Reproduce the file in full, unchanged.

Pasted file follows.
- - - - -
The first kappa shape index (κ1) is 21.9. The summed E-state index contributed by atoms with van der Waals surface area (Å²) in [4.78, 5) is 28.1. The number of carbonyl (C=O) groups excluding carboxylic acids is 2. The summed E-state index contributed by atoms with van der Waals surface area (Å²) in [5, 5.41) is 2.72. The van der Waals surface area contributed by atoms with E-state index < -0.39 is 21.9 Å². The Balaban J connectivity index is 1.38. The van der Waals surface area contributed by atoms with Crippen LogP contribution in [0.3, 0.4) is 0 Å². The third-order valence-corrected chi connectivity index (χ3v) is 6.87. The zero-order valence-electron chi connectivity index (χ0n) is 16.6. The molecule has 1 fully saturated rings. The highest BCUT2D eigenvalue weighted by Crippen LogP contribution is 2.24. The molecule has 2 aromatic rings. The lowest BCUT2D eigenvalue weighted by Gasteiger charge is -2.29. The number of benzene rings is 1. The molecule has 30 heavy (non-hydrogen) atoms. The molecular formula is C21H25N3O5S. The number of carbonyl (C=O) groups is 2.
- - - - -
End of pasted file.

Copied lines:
The first kappa shape index (κ1) is 21.9. The summed E-state index contributed by atoms with van der Waals surface area (Å²) in [4.78, 5) is 28.1. The number of carbonyl (C=O) groups excluding carboxylic acids is 2. The summed E-state index contributed by atoms with van der Waals surface area (Å²) in [5, 5.41) is 2.72. The van der Waals surface area contributed by atoms with E-state index < -0.39 is 21.9 Å². The Balaban J connectivity index is 1.38. The van der Waals surface area contributed by atoms with Crippen LogP contribution in [0.3, 0.4) is 0 Å². The third-order valence-corrected chi connectivity index (χ3v) is 6.87. The zero-order valence-electron chi connectivity index (χ0n) is 16.6. The molecule has 1 fully saturated rings. The highest BCUT2D eigenvalue weighted by Crippen LogP contribution is 2.24. The molecule has 2 aromatic rings. The lowest BCUT2D eigenvalue weighted by Gasteiger charge is -2.29. The number of benzene rings is 1. The molecule has 30 heavy (non-hydrogen) atoms. The molecular formula is C21H25N3O5S. The number of carbonyl (C=O) groups is 2.